Freedom: is Steve’s poker deal routine. As far as I’m concerned, and I agree with the ad copy on the back of the DVD, this has got to be the ultimate in false dealing demonstrations. You are able to skillfully display the ability to deal cards from any position in the deck. If your audience isn’t absolutely convinced that you’re a god with cards before you start this routine then they will be by the time you’re done.
James Brown Aces: There is nothing here but just an excuse to tell a bad joke about finding four aces in the manor of “James Brown” which apparently requires you to shout very loudly in falsetto and say that you “feel good” a lot. Other than that this routine is nothing but a classic four ace assembly plot.
None of the moves taught in the DVD are too hard that you can’t master them with a little practice. In fact most of the moves are things that anyone who has been studying card magic for a little while should be fairly familiar with. I personally loved the comedy beats in the Trust Me bill routine, and for close up I think it’s brilliant as a magic routine. The ending leaves a little something to be desired though, since I hate ending on such awkward anti-climatic moments but I think this is something that could be easily solved with a little personal finesse and time spent scripting.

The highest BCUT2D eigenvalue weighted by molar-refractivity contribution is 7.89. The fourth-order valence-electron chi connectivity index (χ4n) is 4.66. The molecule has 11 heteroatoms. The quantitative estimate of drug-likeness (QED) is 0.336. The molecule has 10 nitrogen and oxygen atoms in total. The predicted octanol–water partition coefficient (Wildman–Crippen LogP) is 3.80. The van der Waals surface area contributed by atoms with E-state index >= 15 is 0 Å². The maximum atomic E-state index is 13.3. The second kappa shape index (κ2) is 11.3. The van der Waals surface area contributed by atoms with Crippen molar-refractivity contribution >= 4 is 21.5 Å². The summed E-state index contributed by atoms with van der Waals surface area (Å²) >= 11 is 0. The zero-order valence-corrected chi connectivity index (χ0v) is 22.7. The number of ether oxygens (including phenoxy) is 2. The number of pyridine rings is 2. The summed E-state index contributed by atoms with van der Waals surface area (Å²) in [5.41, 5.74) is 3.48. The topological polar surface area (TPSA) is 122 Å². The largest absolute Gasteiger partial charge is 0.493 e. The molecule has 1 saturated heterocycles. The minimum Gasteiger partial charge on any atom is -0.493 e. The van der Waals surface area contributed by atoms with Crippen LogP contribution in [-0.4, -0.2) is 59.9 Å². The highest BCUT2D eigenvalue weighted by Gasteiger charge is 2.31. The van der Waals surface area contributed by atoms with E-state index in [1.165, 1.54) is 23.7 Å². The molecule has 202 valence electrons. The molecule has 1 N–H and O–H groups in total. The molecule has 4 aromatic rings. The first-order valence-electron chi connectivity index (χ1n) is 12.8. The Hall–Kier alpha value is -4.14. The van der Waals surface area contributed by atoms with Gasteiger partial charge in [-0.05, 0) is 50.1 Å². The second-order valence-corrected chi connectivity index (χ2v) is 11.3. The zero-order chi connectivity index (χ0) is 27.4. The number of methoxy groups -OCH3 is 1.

The bonus features has an interview with Steve which is recorded in classic interview style. That is that he was obviously asked a question off camera and they’re only recording his replies. So since he rarely restates the question before he answers it you’re frequently left trying to figure out what he was asked while he’s talking. In the interview you get to know a little more about whom Steve is, where he came from, who influenced him, and what not. It just feels like a fairly standard interview. I just really wish they would have put the interviewer on camera too so it would be easier to follow along with the conversation.